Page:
A unique member of the signalling proteins, essential for the development of the malaria parasite has been disabled by scientists. They have produced a mutant lacking the ancient bacterial Shewanella-like protein phosphatase known as SHLP1 (pronounced 'shelph').
This mutant is unable to complete its complex life cycle and is arrested in its development in the mosquito.
The finding could help in the design of new drugs to arrest the spread of this killer disease.
SHLP1 is critical to the cellular development of the malaria parasite. It can be found at every stage in the lifecycle of the malaria parasite and for the first time experts led by The University of Nottingham have analysed their biological function.
Dr Rita Tewari and her team in the Centre for Genetics and Genomics in the School of Biology have spent three years studying the phosphatase proteins that are important building blocks in the life cycle of the malaria parasite.
"SHLP1 is absent in humans and can be explored as an excellent target for malaria transmission control. Prevention of malaria transmission to and from the mosquito is vital in order to stop the devastating spread of malaria. Targeting SHLP1 could be an important step to achieve this goal," r Tewari said.
Dr Tewari's latest research has focused on the ancient bacterial Shewanella-like protein phosphatase (SHLP1) which is found only in bacteria, fungi, protists (organisms which paved the way for the evolution of early plants, animals and fungi) and plants.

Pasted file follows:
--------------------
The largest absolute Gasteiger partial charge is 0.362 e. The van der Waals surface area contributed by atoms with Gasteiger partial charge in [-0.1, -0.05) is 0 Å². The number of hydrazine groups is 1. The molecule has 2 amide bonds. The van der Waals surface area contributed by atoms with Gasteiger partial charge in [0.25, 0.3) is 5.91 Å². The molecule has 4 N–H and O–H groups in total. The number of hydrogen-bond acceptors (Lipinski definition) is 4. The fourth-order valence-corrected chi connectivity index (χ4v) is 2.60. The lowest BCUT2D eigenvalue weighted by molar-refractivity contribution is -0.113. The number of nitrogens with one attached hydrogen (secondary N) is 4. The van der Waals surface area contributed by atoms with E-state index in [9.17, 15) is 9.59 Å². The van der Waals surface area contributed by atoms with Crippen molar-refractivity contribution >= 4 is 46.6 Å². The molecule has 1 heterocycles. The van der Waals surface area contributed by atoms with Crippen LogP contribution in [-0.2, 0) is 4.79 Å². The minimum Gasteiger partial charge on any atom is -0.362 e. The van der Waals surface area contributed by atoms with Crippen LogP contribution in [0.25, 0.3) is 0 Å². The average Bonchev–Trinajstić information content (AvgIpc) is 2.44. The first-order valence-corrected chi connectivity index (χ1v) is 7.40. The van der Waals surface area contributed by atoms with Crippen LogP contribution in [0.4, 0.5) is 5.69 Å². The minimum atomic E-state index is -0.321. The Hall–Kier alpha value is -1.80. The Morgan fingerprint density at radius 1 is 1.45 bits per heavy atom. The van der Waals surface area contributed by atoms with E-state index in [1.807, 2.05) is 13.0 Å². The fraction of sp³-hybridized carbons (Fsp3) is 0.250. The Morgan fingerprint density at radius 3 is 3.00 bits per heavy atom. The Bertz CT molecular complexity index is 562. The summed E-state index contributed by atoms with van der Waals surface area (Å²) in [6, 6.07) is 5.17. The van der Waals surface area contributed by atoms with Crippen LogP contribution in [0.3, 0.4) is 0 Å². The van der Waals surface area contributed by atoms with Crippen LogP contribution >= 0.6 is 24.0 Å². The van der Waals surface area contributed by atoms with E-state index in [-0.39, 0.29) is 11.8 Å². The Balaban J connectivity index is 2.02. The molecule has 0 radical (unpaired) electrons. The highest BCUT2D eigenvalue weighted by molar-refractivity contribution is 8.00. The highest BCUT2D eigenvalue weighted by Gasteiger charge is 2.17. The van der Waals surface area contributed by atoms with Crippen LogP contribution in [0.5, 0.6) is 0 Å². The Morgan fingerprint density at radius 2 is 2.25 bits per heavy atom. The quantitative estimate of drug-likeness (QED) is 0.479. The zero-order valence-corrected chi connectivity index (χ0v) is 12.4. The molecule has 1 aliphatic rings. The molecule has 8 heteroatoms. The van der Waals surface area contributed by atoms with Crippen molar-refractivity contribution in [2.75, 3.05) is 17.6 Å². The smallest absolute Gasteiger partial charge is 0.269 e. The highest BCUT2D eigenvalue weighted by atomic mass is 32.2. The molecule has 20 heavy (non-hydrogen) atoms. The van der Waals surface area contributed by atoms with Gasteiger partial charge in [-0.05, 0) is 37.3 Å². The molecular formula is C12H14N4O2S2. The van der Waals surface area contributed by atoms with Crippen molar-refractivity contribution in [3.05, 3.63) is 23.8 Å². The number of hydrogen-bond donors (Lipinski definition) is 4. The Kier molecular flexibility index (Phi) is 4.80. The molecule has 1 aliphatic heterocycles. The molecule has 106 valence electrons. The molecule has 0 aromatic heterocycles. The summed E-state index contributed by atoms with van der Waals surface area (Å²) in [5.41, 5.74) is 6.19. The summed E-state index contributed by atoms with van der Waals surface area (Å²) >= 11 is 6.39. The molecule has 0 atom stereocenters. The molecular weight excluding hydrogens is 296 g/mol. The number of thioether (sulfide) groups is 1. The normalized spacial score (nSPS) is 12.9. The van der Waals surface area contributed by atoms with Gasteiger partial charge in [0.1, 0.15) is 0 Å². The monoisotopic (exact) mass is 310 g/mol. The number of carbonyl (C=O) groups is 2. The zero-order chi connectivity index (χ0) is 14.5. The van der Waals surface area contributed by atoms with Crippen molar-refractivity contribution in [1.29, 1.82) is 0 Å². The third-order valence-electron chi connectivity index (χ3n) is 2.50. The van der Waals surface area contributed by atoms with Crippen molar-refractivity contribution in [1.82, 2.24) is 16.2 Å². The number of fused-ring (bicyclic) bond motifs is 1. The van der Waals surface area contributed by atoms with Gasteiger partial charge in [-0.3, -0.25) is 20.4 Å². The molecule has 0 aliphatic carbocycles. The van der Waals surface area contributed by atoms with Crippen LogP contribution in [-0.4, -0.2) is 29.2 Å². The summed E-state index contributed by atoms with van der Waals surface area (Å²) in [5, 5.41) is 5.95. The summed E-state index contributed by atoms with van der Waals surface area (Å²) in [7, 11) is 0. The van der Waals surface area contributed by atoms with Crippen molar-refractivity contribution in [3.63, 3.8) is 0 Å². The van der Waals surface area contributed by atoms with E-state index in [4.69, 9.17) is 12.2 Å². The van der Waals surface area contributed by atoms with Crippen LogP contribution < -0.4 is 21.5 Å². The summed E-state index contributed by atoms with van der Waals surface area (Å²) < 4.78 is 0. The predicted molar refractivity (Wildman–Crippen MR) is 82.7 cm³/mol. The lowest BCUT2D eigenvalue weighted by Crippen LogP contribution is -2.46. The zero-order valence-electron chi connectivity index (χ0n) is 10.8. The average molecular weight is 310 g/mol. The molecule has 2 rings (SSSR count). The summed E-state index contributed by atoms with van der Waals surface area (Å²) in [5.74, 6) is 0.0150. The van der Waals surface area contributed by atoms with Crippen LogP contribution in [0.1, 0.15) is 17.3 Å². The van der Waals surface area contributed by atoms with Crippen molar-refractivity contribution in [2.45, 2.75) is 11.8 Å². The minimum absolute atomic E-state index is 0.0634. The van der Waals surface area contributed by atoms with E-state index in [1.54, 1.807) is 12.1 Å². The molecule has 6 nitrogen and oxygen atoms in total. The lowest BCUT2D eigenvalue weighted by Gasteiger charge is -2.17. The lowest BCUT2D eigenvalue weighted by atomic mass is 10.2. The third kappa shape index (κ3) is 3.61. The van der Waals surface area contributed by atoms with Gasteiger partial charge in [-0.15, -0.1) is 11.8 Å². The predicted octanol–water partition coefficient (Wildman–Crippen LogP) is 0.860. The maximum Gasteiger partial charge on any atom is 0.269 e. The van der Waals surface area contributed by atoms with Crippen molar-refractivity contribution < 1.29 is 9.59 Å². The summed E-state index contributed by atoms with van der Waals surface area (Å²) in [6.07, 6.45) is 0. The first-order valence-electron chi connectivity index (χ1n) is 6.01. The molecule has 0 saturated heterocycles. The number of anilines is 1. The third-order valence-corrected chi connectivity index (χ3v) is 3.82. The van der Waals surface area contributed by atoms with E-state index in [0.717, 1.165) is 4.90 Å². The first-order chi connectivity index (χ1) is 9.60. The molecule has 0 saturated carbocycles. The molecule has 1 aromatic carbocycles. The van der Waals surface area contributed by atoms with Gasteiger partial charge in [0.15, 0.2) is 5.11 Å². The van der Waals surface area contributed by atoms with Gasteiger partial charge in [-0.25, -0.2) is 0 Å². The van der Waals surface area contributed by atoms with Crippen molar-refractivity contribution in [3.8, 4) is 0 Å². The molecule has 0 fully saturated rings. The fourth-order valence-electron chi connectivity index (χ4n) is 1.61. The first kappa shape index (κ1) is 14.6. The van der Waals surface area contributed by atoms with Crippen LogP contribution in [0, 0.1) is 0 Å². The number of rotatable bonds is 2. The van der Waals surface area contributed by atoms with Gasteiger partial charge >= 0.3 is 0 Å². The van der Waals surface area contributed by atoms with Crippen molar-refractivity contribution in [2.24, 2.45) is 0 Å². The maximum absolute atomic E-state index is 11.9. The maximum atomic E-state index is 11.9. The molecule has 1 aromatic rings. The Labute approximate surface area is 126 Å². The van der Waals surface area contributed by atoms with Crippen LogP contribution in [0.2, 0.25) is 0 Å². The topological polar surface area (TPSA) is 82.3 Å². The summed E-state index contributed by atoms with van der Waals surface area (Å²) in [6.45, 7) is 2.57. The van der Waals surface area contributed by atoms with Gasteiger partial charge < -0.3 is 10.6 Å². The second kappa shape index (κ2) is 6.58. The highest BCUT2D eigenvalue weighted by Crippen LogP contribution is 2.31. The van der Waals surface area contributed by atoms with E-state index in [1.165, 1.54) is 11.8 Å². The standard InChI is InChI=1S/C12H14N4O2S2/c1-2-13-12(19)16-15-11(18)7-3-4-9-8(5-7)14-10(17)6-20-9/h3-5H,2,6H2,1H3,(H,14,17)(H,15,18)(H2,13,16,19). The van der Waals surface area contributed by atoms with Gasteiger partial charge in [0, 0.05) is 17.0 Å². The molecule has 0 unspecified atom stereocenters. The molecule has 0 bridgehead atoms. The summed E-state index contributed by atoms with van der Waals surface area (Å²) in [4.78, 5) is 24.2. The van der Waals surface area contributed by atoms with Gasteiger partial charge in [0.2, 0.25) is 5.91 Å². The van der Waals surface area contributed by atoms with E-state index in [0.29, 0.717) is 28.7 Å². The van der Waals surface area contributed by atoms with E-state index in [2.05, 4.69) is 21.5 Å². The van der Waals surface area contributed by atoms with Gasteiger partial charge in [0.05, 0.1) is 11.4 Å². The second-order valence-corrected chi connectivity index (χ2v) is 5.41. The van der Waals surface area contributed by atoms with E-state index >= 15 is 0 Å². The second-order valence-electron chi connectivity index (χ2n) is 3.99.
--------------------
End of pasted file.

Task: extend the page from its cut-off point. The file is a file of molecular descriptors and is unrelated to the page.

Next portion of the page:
The researchers, funded by the MRC and the Wellcome Trust, have discovered how SHLP1 controls development of the parasite at an essential stage of its life cycle. The parasite must move between human and mosquito in its quest to spread the disease.
It does this every time the mosquito bites. Removing this enzyme causes defects in structures vital for invading the mosquito gut - effectively stopping the mosquito from passing the disease on to another victim.
The research brought together expertise from Imperial College London, University of Oxford, the MRC National Institute for Medical Research and the University of Edinburgh.
The findings of study have been published in the journal Cell Reports.